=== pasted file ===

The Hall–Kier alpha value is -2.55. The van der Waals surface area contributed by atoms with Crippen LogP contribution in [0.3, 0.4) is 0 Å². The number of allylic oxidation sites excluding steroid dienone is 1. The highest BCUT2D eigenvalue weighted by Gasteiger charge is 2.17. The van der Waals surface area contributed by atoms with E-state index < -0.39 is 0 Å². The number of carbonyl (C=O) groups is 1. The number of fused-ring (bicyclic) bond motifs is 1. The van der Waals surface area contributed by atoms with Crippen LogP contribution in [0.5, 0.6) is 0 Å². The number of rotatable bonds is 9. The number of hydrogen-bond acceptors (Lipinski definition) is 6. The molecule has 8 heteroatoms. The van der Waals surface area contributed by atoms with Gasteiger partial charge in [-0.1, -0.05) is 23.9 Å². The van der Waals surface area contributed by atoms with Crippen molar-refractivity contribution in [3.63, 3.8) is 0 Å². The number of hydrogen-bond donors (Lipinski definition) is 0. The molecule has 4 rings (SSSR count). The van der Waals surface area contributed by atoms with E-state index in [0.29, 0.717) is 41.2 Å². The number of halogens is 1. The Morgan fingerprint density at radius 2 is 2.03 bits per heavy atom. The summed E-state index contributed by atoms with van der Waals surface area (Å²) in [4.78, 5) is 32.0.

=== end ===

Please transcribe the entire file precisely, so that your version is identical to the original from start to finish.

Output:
The Hall–Kier alpha value is -2.55. The van der Waals surface area contributed by atoms with Crippen LogP contribution in [0.3, 0.4) is 0 Å². The number of allylic oxidation sites excluding steroid dienone is 1. The highest BCUT2D eigenvalue weighted by Gasteiger charge is 2.17. The van der Waals surface area contributed by atoms with E-state index < -0.39 is 0 Å². The number of carbonyl (C=O) groups is 1. The number of fused-ring (bicyclic) bond motifs is 1. The van der Waals surface area contributed by atoms with Crippen LogP contribution in [0.5, 0.6) is 0 Å². The number of rotatable bonds is 9. The number of hydrogen-bond acceptors (Lipinski definition) is 6. The molecule has 8 heteroatoms. The van der Waals surface area contributed by atoms with Gasteiger partial charge in [-0.1, -0.05) is 23.9 Å². The van der Waals surface area contributed by atoms with Crippen molar-refractivity contribution in [3.63, 3.8) is 0 Å². The number of hydrogen-bond donors (Lipinski definition) is 0. The molecule has 4 rings (SSSR count). The van der Waals surface area contributed by atoms with E-state index in [0.29, 0.717) is 41.2 Å². The number of halogens is 1. The Morgan fingerprint density at radius 2 is 2.03 bits per heavy atom. The summed E-state index contributed by atoms with van der Waals surface area (Å²) in [4.78, 5) is 32.0.